-Biodiversity decrease within vegetative units and strips

-Decrease width of strip vegetation

-Environment condition changes into resistant species development

-Vegetation condition changes into homogeneity instead of heterogeneity

-Strips stability decrease

-Strips lose their natural growing

-Strips vegetation vary their growing and flowering rhythm

-Decrease inter-node intervals considerably in comparison with natural plants

Vegetation of Aras river is comprised of Common reed, Tamarisk, Populus, Sedge distribute from terrestrial to riparian in suitable parts but Tamarisk and common reed is dominated in flooded, full of Potassium & Magnesium and having heavy metals respectively.

Studies done by [14] revealed Common reed (Phragmites australis) root able absorb high amount heavy metals through cortex parenchyma with large intercellular air spaces. Common reed (Phragmites australis) root is the best bio-monitor according to study by so that its potential of high rate heavy metal accumulation makes it suitable in phyto-remediation. Under organs act such as a filter to heavy metals [18]. Studies have been shown Common reeds strips are dominant riparian community after spilling of Agarak wastewater in which absorb in high amount by them. Therefore, Common reed is considered as dominant and resistant species to copper by done measurements.

Heavy metals accessibility is affected by various environmental conditions, pH in particular. There is an inverse relationship of heavy metals and pH in water and soil. Aquatic plants and sediments indicate their surrounding heavy metals [14]. Study done by Welsh and Denny [21] revealed copper absorption by roots. Copper is a necessary element of plants and accumulate in roots [16]. Study done by [7] indicated roots and filters as far as Cu concentration has decreased 70% but roots damage in high amount [7].

Study of the results regarding the concentration of Cu in the root of emergent Macrophyte Phragmites australis reveals that concentration of Cu in the second station has experienced significant increase comparing to that of the first station. Study of the results involving water, plant, and sediment indicates that after the entry of some secondary rivers into Aras river (especially Karchivan River), the pollution load of the River increased. Very high concentrations of pollutants mentioned earlier, makes it impossible for any kind of organisms to live in the River and also does not allow the use of water for either drinking or agricultural purposes in neither the study area nor the downstream. Furthermore, it naturally affects ground waters.



Secondary impacts of vegetation destruction resulted from Cu sewage and changing of cover features are important. Falling of carrying capacity, habitat destroying of threatened terrestrial and riparian species is critical phenomenon in which result irrecoverable damage. Tamarisk, Populus and Willow communities together other species have formed complex arrangement. Every threat of mentioned communities affect riparian and surrounding environment. Flora destruction impacts on some valuable fauna of pheasant (Phasianus colchicus), black partridge (Francolinus francolinus) severely both directly and indirectly. In past, extended common reed (Phragmites australis) strips supported huge pig (Sus scrofa) populations but Cu accumulation has decreased its density.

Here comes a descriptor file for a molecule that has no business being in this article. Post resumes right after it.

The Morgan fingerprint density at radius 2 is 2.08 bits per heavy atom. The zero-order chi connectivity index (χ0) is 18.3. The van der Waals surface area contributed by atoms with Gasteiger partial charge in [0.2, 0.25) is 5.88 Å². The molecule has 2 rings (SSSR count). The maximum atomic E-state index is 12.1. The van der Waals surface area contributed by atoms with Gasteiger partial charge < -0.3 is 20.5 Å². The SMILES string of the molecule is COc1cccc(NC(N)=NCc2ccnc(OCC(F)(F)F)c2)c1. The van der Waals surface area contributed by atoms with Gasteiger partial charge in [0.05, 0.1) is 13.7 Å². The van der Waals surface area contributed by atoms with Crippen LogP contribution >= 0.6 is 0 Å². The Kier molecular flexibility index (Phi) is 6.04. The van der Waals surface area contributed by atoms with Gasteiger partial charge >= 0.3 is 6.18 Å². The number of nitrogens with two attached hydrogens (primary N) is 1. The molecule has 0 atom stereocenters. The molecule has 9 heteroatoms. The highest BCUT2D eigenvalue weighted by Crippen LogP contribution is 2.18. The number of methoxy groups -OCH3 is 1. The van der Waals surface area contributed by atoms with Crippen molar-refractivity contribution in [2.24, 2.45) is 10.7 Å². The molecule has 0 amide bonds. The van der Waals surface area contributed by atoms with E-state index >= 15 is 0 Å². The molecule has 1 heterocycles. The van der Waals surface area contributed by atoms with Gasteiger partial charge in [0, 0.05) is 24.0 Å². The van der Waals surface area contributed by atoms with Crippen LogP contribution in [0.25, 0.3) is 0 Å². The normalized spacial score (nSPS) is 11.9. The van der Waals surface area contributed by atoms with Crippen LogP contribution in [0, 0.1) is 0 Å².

Conclusion and Summary:

Investigation of heavy metal densities in water, plant bodies and sediment have shown pollutant spill in Armenia side to Aras river.

Aras is one edge river and its protection by Iran is a practical approach but it may not have sufficient effectiveness. Due to its important of agricultural and providing food source partly and also avoiding the Caspian Sea pollution, however, some mitigation measures are required in cooperation with Armenia.

Common reed (Phragmites australis) is considered heavy metals bio-indicator with reference to this study so that it could be effective toward exclusion of throughout pollutants expansion. Its root, however, have potential enough absorption of heavy metals so could be suitable river pollution monitoring.

Investigation of Cu concentration shows its flow from Agarak to Aras river. Cu concentration, however, is more in sediment and common reed (Phragmites australis) than water. River pollution has created bad condition from Agarak to Ghrachilar in physical, chemical and biological cause unsuitable impact on aquatic and riparian organism. Secondary effects are also important due to Cu sewage and riparian plants deformation. Carrying capacity depression, removing terrestrial and riparian species are plant degradation consequences. Tamarisk, Populus and willow communities arrange beside the river along with some fauna such as pheasant (Phasianus colchicus), Francolin (Francolinus francolinus), pigs (Sus scrofa) which could be affected through plant degradation directly or indirectly.

Pollutant materials have created unsuitable quality condition which ceases fish movement upstream and also loss aquatic stocks.In the other hand, some other Armenia factories run their sewages into Aras river including Megri, Shvanidzor, Karchevan and Neuvadi. Instead, tributaries of Iran's side have suitable condition as a result of locating in protected area. Municipal and agricultural wastewater, however, are others pollutant reach into surface and ground waters increase BOD5,NO3-,NH4+,PO43- and so on. However, plants need low amount Cu concentration and increasing threshold level cause bioaccumulation process and change into toxic form and finally access human through food chain. According to some mentioned threats and also Aras river importance agriculturally and providing some part food supplying and lowering the Caspian Sea pollution it's monitoring is inevitable.